Eur. J. Phys. 40 (2019) 065101
M. Zeuner, K. Schwark, C. Hanisch, and M. Ziese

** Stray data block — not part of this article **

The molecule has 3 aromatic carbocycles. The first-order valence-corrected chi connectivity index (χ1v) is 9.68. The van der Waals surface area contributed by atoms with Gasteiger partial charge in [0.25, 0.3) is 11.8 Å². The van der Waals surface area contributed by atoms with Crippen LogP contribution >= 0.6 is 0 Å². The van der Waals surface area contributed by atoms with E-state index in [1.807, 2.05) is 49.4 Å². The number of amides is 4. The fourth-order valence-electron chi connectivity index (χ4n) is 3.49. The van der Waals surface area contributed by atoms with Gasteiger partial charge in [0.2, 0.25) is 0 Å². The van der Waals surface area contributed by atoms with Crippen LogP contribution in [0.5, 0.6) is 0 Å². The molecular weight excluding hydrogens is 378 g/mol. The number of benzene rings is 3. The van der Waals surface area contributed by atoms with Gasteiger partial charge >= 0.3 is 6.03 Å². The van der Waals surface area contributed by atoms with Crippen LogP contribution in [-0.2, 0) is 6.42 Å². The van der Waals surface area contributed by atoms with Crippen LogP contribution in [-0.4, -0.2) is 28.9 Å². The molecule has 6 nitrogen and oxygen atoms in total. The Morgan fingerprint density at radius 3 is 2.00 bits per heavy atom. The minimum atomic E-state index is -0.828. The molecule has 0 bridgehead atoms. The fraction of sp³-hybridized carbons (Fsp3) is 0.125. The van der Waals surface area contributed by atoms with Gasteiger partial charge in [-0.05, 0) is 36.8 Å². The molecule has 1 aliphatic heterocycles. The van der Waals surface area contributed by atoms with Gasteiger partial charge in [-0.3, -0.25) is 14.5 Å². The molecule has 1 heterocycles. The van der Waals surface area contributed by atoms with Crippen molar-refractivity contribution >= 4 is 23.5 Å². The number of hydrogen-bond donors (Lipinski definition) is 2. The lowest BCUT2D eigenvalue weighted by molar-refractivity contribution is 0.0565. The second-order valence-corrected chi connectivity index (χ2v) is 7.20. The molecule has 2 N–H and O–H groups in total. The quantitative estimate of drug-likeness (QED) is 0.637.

When liquid droplets touch a sufficiently hot surface the Leidenfrost effect leads to levitation of the droplets on a steam layer. At the same time the heat flux from hot surface to droplet is strongly reduced and the droplet lifetime is increased. The understanding of this effect, which can readily be observed on a standard stove, requires knowledge of fluid dynamics, basic mechanics and thermodynamics. It therefore combines appealing experiments with interdisciplinary physics and is well-suited for teaching physical principles, experimentation, modelling and data analysis in schools and in the early stages of university physics. The aim of this work is to present some guidance for projects in this area. Video analysis was used to quantitatively measure droplet sizes and lifetimes of water and liquid nitrogen droplets placed on a hot plate. A simple model for a levitating droplet was developed and compared to the data. The findings indicate that video analysis is a suitable way to examine the Leidenfrost effect for droplet diameters between about 3 and 10 mm. From the analysis the effective thermal conductivities of the steam layers were determined and were found to be two to three orders of magnitude smaller than the thermal conductivities of the corresponding gases at rest. By measuring several different droplets under varying parameters it was concluded that the precision of the experimental setup is sufficient to provide a practical tool for pupils and undergraduate students to explore this fascinating everyday phenomenon.